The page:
Thursday, June 05, 2008

CAFC: Extrinsic Evidence OK When Patentee Chooses Inconsistent Claim Language

Helmsderfer v. Bobrick Washroom Equipment, Inc. (2008-1027), June 4, 2008

The patentee appealed the claim construction for the term "partially hidden from view" on a patent related to baby diaper changing stations. The district court construed the term to mean "hidden from view to some extent but not totally hidden from view."

In contrast, the patentee agued that the plain meaning of the term "partially" would include "totally hidden." In support of its argument, patentee pointed to the written description which stated that a top surface is "generally hidden from view."

The CAFC disagreed with the patentee. Looking to the claim language, the court noted that the terms "generally" and "at least" were used elsewhere in the claim. Applying CAFC precedent, "[i]n absence to evidence to the contrary, [it must be presumed] that the use of these different terms in the claims connote different meanings." Since there was no evidence to rebut the presumption, the court declined to give "partially" the same meaning as "generally" or "at least partially."

In addition, the CAFC found the district court's use of dictionaries proper when construing the term:

Here, partially is not defined in the specification. In fact, the phrase "partially hidden from view" does not even appear in the written description. The district court’s statement that there is no clear meaning of the term "partially hidden from view" apparent from the intrinsic record is correct.
The patentee also argued that the district court's construction was erroneous because it excluded both the preferred embodiment and every illustrated embodiment from the claims. Again, the CAFC disagreed:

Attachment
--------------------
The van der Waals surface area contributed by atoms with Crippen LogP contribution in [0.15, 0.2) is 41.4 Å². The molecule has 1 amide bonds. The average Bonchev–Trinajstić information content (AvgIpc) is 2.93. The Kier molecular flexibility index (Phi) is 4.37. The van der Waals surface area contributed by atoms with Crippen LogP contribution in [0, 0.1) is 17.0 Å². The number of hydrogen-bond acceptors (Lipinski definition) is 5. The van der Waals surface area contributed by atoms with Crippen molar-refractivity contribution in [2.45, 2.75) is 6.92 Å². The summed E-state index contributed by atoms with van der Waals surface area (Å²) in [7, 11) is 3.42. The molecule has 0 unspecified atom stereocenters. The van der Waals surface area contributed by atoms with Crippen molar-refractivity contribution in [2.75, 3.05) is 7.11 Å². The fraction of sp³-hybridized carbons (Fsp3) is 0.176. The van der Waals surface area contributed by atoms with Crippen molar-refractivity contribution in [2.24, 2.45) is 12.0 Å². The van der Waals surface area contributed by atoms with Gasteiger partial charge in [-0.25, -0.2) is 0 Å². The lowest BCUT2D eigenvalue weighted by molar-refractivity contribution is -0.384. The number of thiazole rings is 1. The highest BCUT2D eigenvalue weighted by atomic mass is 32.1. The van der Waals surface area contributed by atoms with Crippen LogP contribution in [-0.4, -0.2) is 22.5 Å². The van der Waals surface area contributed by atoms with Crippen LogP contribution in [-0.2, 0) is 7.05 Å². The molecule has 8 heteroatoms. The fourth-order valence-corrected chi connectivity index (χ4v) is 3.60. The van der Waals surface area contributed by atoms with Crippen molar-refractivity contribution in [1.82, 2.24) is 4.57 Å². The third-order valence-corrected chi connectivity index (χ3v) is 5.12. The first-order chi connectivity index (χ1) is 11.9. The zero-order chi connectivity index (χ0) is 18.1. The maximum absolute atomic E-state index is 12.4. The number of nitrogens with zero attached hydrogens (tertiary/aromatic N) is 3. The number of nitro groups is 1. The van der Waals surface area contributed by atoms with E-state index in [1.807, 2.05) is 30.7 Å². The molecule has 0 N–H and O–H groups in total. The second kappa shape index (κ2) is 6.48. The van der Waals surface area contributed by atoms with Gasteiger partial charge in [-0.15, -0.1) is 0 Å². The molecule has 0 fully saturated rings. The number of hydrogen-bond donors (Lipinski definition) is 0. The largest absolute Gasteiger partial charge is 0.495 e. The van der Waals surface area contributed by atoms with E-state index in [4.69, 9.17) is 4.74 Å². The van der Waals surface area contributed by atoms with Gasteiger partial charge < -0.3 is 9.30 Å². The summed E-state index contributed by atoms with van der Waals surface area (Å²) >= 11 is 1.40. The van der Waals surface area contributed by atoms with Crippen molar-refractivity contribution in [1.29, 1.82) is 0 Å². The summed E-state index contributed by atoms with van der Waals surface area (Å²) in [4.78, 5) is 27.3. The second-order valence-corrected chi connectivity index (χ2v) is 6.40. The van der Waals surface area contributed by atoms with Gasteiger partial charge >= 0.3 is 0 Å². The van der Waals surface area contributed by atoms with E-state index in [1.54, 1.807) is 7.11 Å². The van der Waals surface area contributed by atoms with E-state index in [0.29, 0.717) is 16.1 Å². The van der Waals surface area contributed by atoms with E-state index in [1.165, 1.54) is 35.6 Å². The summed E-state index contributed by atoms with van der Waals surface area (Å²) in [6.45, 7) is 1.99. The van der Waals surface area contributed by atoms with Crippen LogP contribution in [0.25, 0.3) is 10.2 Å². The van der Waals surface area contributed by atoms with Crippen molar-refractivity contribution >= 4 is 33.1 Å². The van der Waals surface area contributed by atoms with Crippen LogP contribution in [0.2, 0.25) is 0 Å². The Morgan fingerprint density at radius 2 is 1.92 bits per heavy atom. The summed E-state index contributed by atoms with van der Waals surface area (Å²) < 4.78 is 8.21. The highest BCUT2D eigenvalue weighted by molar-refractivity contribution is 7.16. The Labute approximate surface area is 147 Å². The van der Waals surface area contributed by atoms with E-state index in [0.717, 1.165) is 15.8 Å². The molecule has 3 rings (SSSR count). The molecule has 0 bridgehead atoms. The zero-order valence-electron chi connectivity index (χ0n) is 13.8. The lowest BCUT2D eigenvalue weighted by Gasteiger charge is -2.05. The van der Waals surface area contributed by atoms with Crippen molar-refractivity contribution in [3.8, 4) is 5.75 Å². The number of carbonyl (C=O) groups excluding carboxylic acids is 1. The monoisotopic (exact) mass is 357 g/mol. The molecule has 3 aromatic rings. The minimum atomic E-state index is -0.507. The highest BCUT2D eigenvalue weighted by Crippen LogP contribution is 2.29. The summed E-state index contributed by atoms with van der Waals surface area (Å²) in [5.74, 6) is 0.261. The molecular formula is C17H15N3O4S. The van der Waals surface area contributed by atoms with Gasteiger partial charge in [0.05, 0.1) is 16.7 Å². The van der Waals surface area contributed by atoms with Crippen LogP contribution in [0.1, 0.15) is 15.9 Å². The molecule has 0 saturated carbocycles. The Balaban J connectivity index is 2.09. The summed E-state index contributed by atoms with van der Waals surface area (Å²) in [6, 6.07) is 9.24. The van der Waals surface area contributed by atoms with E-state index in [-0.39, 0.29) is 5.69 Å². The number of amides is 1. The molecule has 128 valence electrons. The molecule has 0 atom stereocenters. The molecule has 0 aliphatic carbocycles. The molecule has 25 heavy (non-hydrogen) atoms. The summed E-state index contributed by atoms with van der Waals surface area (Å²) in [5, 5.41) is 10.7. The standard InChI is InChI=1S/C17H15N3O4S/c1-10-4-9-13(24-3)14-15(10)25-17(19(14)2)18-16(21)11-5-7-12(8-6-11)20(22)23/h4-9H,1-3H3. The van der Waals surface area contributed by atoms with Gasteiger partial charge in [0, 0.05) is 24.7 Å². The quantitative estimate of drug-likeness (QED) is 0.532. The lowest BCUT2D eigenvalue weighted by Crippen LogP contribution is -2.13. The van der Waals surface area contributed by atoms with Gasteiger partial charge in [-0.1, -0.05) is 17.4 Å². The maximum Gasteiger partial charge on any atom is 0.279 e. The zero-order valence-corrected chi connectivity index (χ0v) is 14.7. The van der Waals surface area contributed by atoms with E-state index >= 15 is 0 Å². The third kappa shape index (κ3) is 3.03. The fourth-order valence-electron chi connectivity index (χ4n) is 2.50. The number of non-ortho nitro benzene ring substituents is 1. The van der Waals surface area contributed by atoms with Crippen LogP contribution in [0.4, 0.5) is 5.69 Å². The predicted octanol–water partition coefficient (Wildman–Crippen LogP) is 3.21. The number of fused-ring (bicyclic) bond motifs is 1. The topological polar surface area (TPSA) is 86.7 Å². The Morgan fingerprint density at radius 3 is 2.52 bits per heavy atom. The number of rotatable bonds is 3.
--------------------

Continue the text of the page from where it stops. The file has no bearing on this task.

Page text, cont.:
Our case law generally counsels against interpreting a claim term in a way that excludes the preferred embodiment from the scope of the invention . . . It is true that the plain meaning of "partially hidden from view" does not include totally hidden from view, and that therefore claims 6-7 do not cover the preferred embodiment or the other illustrated embodiments. However, this does not mean that these embodiments are all excluded from the scope of the invention, but rather that they are excluded from the scope of these particular claims. Without opining on the construction of claims not at issue in this appeal, we note that none of the other independent claims of the ’928 patent recite the term "the platform top surface is partially hidden from view." Therefore, our construction of claims 6-7 leaves open the possibility that claims not at issue in this appeal encompass omitted embodiments. It is often the case that different claims are directed to and cover different disclosed embodiments. The patentee chooses the language and accordingly the scope of his claims.

Moreover, Brocar’s proposed construction is not consistent with any plain meaning of the term "partially" as interpreted in light of the specification. In this case there is only one ordinary meaning attributable to the word "partially" and this meaning does not include "totally." As Brocar did not act as its own lexicographer and alter the ordinary meaning of the term "partially," we cannot construe these particular claims to encompass the preferred embodiment or other illustrated embodiments. Courts cannot rewrite claim language.


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